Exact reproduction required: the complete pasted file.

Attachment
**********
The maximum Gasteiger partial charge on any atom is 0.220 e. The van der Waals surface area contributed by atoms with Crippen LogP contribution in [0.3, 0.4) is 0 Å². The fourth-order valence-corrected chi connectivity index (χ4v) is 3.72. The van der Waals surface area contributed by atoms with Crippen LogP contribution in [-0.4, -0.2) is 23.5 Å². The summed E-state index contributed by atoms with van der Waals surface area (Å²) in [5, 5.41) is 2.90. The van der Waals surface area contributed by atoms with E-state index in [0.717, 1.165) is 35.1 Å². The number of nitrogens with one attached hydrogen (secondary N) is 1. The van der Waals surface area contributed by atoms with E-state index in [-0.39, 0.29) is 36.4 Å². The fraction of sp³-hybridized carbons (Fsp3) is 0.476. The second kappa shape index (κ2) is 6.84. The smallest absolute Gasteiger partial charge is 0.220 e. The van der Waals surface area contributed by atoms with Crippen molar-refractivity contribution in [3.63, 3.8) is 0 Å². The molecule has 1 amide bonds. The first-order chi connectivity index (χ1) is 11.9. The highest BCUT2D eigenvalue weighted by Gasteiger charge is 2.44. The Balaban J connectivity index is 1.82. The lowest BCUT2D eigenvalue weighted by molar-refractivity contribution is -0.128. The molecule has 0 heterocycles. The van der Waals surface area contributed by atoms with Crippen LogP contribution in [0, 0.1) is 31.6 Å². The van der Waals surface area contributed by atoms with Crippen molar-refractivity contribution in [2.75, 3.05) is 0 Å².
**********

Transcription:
The maximum Gasteiger partial charge on any atom is 0.220 e. The van der Waals surface area contributed by atoms with Crippen LogP contribution in [0.3, 0.4) is 0 Å². The fourth-order valence-corrected chi connectivity index (χ4v) is 3.72. The van der Waals surface area contributed by atoms with Crippen LogP contribution in [-0.4, -0.2) is 23.5 Å². The summed E-state index contributed by atoms with van der Waals surface area (Å²) in [5, 5.41) is 2.90. The van der Waals surface area contributed by atoms with E-state index in [0.717, 1.165) is 35.1 Å². The number of nitrogens with one attached hydrogen (secondary N) is 1. The van der Waals surface area contributed by atoms with E-state index in [-0.39, 0.29) is 36.4 Å². The fraction of sp³-hybridized carbons (Fsp3) is 0.476. The second kappa shape index (κ2) is 6.84. The smallest absolute Gasteiger partial charge is 0.220 e. The van der Waals surface area contributed by atoms with Crippen molar-refractivity contribution in [3.63, 3.8) is 0 Å². The molecule has 1 amide bonds. The first-order chi connectivity index (χ1) is 11.9. The highest BCUT2D eigenvalue weighted by Gasteiger charge is 2.44. The Balaban J connectivity index is 1.82. The lowest BCUT2D eigenvalue weighted by molar-refractivity contribution is -0.128. The molecule has 0 heterocycles. The van der Waals surface area contributed by atoms with Crippen LogP contribution in [0, 0.1) is 31.6 Å². The van der Waals surface area contributed by atoms with Crippen molar-refractivity contribution in [2.75, 3.05) is 0 Å².